Religion and science share the same roots: awe and wonder

The Whirlpool galaxy and the Companion galaxy in an image taken by the Hubble Space Telescope (CNS/NASA)

A few weeks ago, John C. Mather, who won the 2006 Nobel Prize in physics, gave a talk at The Catholic University of America in Washington, D.C., about the origins and future of the universe.

Good for the school, I thought. What a welcome change from centuries ago, when the Catholic church decided unilaterally what the details of the origins, future and shape of the universe were, sometimes drawing conclusions in stark tension with the conclusions scientists were drawing.

I love physics, though I discovered that to follow up anything beyond my freshman physics course in college, I needed to have some math skills. Recognizing my mathematical incompetence, I instead went into journalism, a field in which mathematical errors may embarrass you but aren't likely to result in the inadvertent demise of the globe.

Still, I didn't give up my love of physics. Over the years, I've written a fair amount about science, especially cosmology and subatomic physics. So when I noticed that Mather was going to talk about all this in light of the recent evidence confirming the Big Bang theory, I did a bit of digging around to see whether Mather had ever talked publicly about religion.

What I found was encouraging, though it didn't tell me much about whether Mather is a follower of this or that religious tradition.

I discovered an interview with Mather on NASA's website. In response to a question about the things people ask him when he speaks to church groups, Mather said, "We have our religious traditions coming from many thousands of years, and I think to myself, well, you know, if Moses had come down with tablets from the mountain that said, 'And guess what? There are protons and neutrons, and they are made out of quarks,' people wouldn't have understood what he said. So he didn't.

"We are discovering what the universe is really like, and it is totally magnificent, and one can only be inspired and awestruck by what we find. I think my proper response is complete amazement and awe at the universe that we are in, and how it works is just far more complicated than humans will ever properly understand."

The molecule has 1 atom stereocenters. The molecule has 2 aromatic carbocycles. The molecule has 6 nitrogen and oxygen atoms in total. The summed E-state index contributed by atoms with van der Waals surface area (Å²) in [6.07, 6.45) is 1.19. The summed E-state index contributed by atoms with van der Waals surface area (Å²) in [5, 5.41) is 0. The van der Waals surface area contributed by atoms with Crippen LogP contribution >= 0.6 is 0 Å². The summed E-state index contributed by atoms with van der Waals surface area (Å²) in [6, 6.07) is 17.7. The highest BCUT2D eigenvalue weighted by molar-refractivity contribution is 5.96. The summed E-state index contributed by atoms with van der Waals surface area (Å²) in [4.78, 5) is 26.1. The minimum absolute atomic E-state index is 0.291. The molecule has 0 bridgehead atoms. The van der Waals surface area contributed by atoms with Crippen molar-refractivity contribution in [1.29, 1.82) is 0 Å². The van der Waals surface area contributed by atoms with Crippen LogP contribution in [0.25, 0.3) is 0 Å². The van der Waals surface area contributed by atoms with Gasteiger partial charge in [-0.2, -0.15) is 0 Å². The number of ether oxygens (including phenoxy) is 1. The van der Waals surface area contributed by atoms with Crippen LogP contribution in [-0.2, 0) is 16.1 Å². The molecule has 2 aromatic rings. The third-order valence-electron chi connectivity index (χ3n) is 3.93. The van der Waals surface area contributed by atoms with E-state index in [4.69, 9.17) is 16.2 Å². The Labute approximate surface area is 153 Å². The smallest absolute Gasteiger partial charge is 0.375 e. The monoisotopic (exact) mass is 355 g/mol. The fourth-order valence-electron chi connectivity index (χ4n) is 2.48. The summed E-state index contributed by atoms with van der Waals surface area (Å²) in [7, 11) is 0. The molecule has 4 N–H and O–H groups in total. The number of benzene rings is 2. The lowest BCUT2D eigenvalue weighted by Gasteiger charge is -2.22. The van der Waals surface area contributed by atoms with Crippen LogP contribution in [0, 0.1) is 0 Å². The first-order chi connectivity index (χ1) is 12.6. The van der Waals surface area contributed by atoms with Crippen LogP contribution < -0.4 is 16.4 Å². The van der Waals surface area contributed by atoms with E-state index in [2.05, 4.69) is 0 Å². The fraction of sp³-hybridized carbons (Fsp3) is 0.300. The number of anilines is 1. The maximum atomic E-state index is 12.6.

This humble expression of awe is found at the root of religion. And it's a much more attractive attitude than the one famed physicist Stephen Hawking once displayed in his book A Brief History of Time. There, Hawking talked about the hope of finding a grand unified theory of everything and wrote that "if we discover a complete theory ... then we should know the mind of God."

How much better than Hawking's hubris about the human capacity to grasp the infinite is Mather's simple expression of awe and his acknowledgement that the universe "is just far more complicated than humans will ever properly understand."

In fact, that's precisely the attitude that religion -- of whatever tradition -- should be advocating. We humans are quite naturally curious about the world in which we live, and we should encourage one another to explore and draw conclusions about how things seem to work. But to imagine that we are capable of knowing the mind of God in some complete way is to turn the Benedictine virtue of humility on its head.

My hope is that faith-based educational institutions will encourage open and honest scientific exploration and not agenda-driven science that tries to prove religious teachings. To devote one's scientific energies to proving that Earth is only a few thousand years old is to go about science backward. Good science looks at the evidence for this or that hypothesis and then draws conclusions rather than first drawing a conclusion and then hunting for proof of it.

What religion can bring to the table is an openness to awe and wonder once scientists describe how they think things work.

[Bill Tammeus, a Presbyterian elder and award-winning former faith columnist for The Kansas City Star, writes the daily "Faith Matters" blog for the Star's website and a monthly column for The Presbyterian Outlook. His latest book is Woodstock: A Story of Middle Americans. Email him at]

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